Our Shared Legacy

Our Donors

We are grateful for every generous gift that will help the Western Pennsylvania Conservancy achieve its goals.

Man Standing by a River

WPC’s commitment to protect the land, water and life of the region could not continue without the support of members. To find out more, email members@paconserve.org.

Patricia Nichols’ Story

One of Patricia Nichols’ favorite volunteer memories is a particular moment as a Fallingwater “Ask Me” Guide. While standing on the bridge one sunny fall afternoon, there was a brief lull when no one else was there to disrupt the silence. Trish looked up through the stained glass-colored leaves to the blue sky, and at Bear Run below, and she found it to be magical, “With the sun shining off the water and the stucco of the house – Fallingwater sort of shimmers. I don’t know if you can catch that with a camera. It is just really beautiful.” She has experienced many other treasured moments in different seasons, and has “enjoyed being in the sun, and even the rain.”

Trish first became aware of WPC when she was in her twenties during a visit to Fallingwater. For years thereafter, her daily commute into downtown Pittsburgh took her past the community gardens at the Liberty Tunnel. The more that she became aware of the full scope of our programs, the more dedicated she became to the Conservancy. Recently retired as chief operating officer of an investment subsidiary of BNY Mellon, she is now a Fallingwater volunteer from May through October, and also volunteers with WPC’s Land Conservation program on a weekly basis. She also serves as chair of the campaign committee for land and water conservation.

“I’ve learned a lot about the complexities of conserving land, and it is extremely interesting. But you also get to hear and see people working on the gardens, and the people involved with the scientific studies. It is an area in my professional life that I was not associated with. So, to me, it is sort of a broadening of my life experiences.”

Trish also financially supports the Conservancy in order to help ensure that the organization has the resources to respond to situations in an effective manner, adapt to new challenges, and remain relevant. “The environment is always changing,” she explains. “Now we have Marcellus shale, and development reaching into agricultural lands…you just have to constantly be aware and be able to adapt to dealing with these new situations.”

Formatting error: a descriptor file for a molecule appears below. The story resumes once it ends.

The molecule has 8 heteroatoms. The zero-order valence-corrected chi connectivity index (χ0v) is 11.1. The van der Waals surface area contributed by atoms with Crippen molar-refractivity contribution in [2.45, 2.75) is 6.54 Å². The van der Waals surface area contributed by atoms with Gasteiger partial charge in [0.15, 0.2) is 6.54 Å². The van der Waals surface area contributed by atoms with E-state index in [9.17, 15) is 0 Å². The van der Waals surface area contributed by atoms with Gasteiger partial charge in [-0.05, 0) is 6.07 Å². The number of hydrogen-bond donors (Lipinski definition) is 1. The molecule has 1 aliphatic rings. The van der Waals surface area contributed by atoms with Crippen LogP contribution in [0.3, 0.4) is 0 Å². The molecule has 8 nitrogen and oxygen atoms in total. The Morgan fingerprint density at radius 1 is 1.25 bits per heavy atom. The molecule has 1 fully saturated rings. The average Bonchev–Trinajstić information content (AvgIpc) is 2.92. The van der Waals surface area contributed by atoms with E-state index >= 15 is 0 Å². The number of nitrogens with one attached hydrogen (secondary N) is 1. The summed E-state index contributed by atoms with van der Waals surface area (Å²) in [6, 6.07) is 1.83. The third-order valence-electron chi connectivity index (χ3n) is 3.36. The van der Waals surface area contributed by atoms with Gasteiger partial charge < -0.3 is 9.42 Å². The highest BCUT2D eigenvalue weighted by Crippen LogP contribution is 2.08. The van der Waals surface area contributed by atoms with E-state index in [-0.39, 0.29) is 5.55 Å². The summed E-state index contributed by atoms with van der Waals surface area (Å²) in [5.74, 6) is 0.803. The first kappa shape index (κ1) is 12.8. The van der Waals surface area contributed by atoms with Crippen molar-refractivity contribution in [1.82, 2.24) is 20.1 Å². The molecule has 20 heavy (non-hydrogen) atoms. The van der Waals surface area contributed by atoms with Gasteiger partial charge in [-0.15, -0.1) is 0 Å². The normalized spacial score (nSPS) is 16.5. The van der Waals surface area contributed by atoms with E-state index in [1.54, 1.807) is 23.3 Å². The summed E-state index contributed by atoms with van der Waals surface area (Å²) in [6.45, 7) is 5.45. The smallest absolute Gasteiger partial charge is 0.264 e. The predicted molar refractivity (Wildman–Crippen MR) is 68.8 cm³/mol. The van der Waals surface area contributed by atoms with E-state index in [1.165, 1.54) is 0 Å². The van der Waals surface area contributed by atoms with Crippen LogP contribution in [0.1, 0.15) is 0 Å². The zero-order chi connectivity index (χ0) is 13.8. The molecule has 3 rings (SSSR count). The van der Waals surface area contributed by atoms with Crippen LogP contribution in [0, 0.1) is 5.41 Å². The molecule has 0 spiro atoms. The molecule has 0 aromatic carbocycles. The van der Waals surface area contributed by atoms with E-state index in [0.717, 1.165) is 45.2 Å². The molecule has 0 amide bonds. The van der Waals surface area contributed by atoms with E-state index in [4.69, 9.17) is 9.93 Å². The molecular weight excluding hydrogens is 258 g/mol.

Trish taps into her direct experience as a volunteer to explain her favorite aspect of the Conservancy.

"What I like is not only the mission, but I like the people. These are good people doing a good job in a very well-run organization, so I feel that the money I’m donating is actually going towards the mission of the organization…I wouldn’t want to be giving my money to an organization whose mission is good, but they aren’t handling it right or achieving results.”

Her nonprofit work has given her a refreshed outlook on some things often taken for granted. She once participated in a WPC wildflower walk in Wolf Creek Narrows, and although it was near where Trish grew up in Grove City, she had never been there. While on the walk, she felt thankful to be outside just appreciating that moment, seeing what WPC had preserved for everyone to experience.

Our success will be our collective legacy, a testament to foresight and commitment to the natural resources entrusted to us.

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